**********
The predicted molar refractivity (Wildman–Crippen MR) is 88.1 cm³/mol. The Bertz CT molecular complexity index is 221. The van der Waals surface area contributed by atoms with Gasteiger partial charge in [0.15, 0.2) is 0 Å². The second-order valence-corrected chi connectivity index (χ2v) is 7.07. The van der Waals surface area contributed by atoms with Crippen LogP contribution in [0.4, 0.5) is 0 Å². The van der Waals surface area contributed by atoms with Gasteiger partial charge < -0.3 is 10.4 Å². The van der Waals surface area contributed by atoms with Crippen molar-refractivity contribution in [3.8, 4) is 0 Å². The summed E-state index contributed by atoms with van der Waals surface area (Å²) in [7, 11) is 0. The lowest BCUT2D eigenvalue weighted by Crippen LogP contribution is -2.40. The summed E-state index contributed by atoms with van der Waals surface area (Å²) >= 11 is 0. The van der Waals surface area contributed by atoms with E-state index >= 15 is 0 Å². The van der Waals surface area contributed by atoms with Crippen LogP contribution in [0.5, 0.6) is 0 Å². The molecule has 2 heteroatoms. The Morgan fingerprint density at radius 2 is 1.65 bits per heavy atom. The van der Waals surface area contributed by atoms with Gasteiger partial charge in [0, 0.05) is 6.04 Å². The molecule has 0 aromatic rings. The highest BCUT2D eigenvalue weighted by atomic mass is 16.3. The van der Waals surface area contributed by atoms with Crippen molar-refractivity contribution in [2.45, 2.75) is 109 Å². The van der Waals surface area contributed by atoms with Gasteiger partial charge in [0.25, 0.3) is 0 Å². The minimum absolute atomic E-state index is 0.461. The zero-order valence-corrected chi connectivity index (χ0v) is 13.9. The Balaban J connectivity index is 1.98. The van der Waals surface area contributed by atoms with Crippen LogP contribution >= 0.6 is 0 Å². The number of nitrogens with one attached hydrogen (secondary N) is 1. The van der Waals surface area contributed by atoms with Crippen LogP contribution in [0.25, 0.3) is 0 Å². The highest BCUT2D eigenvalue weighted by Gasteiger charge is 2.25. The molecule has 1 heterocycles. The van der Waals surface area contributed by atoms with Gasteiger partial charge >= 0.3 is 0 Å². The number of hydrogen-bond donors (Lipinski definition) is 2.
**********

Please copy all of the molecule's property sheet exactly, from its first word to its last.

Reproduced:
The predicted molar refractivity (Wildman–Crippen MR) is 88.1 cm³/mol. The Bertz CT molecular complexity index is 221. The van der Waals surface area contributed by atoms with Gasteiger partial charge in [0.15, 0.2) is 0 Å². The second-order valence-corrected chi connectivity index (χ2v) is 7.07. The van der Waals surface area contributed by atoms with Crippen LogP contribution in [0.4, 0.5) is 0 Å². The van der Waals surface area contributed by atoms with Gasteiger partial charge < -0.3 is 10.4 Å². The van der Waals surface area contributed by atoms with Crippen molar-refractivity contribution in [3.8, 4) is 0 Å². The summed E-state index contributed by atoms with van der Waals surface area (Å²) in [7, 11) is 0. The lowest BCUT2D eigenvalue weighted by Crippen LogP contribution is -2.40. The summed E-state index contributed by atoms with van der Waals surface area (Å²) >= 11 is 0. The van der Waals surface area contributed by atoms with E-state index >= 15 is 0 Å². The van der Waals surface area contributed by atoms with Crippen LogP contribution in [0.5, 0.6) is 0 Å². The molecule has 2 heteroatoms. The Morgan fingerprint density at radius 2 is 1.65 bits per heavy atom. The van der Waals surface area contributed by atoms with Gasteiger partial charge in [0, 0.05) is 6.04 Å². The molecule has 0 aromatic rings. The highest BCUT2D eigenvalue weighted by atomic mass is 16.3. The van der Waals surface area contributed by atoms with Crippen molar-refractivity contribution in [2.45, 2.75) is 109 Å². The van der Waals surface area contributed by atoms with Gasteiger partial charge in [0.25, 0.3) is 0 Å². The minimum absolute atomic E-state index is 0.461. The zero-order valence-corrected chi connectivity index (χ0v) is 13.9. The Balaban J connectivity index is 1.98. The van der Waals surface area contributed by atoms with Crippen LogP contribution >= 0.6 is 0 Å². The number of nitrogens with one attached hydrogen (secondary N) is 1. The van der Waals surface area contributed by atoms with Crippen LogP contribution in [0.25, 0.3) is 0 Å². The highest BCUT2D eigenvalue weighted by Gasteiger charge is 2.25. The molecule has 1 heterocycles. The van der Waals surface area contributed by atoms with Gasteiger partial charge >= 0.3 is 0 Å². The number of hydrogen-bond donors (Lipinski definition) is 2.